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Monday, March 07, 2011

What to do when you're wealthy

A soon-to-be-fabulously-wealthy Facebook engineer recently asked on a mailing list what he should consider changing in his life now that he's going to be fabulously wealthy. My response seemed to be received well, so I'm re-purposing it as a blog post:

For practical advice, I refer you to John Reed's Sensible Shopping List for the Rich. Obviously, I don't agree with all of what he says, but it's a good starting point for many people who forget the boring stuff like adequate insurance.

For me, personally, the biggest thing was getting a house-keeper. The realization that I'd never have to clean a toilet if I don't want to was a great feeling and has never gone away. It also eliminated all sorts of conflicts with my significant other, and any time you can throw money at the sort of problem you should never hesitate to do so.

For travel, my travel style is very different than most. (See my bicycle touring pages for a few examples) I agree with what someone else said about getting lost on your own. When you have money and that can bail you out of any mistakes (especially in places like Japan, where you won't make any dangerous ones), it's a great safety net that should enable you to do more, not less. The reality for me is that I have done the luxury travel thing and the budget travel thing, and I have way more fun doing the budget travel thing: I meet more interesting people, and have more exciting experiences, but I understand that's not for everyone.

Finally, I'll submit to you that the biggest thing wealth buys is freedom. That means the freedom to say, "I don't like this place, let's change plane tickets and bail", or "I really wish I could stay longer, let us change our itinerary completely and not worry about the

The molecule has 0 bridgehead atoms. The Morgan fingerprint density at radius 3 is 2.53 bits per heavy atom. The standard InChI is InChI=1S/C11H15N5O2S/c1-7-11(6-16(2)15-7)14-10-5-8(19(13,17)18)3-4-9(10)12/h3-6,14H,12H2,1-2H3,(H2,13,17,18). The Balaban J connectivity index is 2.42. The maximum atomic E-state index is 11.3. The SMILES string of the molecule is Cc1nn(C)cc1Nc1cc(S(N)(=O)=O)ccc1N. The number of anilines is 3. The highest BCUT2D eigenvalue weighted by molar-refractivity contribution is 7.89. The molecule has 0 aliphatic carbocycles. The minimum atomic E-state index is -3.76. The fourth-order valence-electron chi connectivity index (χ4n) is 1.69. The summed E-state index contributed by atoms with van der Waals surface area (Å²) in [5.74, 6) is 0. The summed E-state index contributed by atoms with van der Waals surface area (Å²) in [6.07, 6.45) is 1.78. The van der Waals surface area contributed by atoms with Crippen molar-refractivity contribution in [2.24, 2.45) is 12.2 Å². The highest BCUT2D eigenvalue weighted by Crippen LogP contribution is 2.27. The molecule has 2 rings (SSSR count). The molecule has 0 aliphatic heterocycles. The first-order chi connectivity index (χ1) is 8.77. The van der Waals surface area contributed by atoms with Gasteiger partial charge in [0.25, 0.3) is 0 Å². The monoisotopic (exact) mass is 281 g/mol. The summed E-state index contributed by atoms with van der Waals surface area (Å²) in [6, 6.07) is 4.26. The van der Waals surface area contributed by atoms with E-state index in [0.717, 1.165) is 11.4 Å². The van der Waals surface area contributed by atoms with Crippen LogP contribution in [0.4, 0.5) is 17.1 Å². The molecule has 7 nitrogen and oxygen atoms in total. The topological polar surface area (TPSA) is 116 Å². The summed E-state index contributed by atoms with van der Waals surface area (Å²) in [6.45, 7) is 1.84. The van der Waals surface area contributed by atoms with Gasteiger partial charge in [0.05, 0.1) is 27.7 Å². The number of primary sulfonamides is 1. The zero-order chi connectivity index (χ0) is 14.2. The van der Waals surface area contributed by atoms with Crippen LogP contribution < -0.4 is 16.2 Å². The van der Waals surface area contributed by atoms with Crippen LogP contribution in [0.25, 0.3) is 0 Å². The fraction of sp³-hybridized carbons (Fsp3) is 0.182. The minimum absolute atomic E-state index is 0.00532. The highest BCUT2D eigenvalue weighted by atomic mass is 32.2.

money." That also includes the "I can't stand another cycle of perf anymore, let me rearrange my life so I never have to do another."


Amy said...

I look forward to having to make such decisions ;-) The housekeeper thing applies before you're actually wealthy, though, I think - the domestic strife reduction is a huge win, and if your hourly rate is higher than a housekeeper's and you don't enjoy cleaning, spend the time working instead of cleaning and it's a win.

pawliger said...

My spouse and I were raised in environments with frugal mindsets. Now we are saddled with that, yet with the means to go beyond that when needed. I call that 'spending well'. Yet the mindset acts as brakes such that even when things are well within the bounds of what would be insignificant to spend, we hold back. What was your decision process to decide when something was worth doing?

Piaw Na said...

The decision process basically goes as follows:

1. If it's something you will use every day, then it's worth the money to get something good.
2. If it's an experience, it's worth paying for. (Vacations, etc...)
3. Objects that are just nice to have are not worth paying for. Rent if possible if you will not use often.
4. Protection is worth paying for (insurance, better construction materials on your house, etc)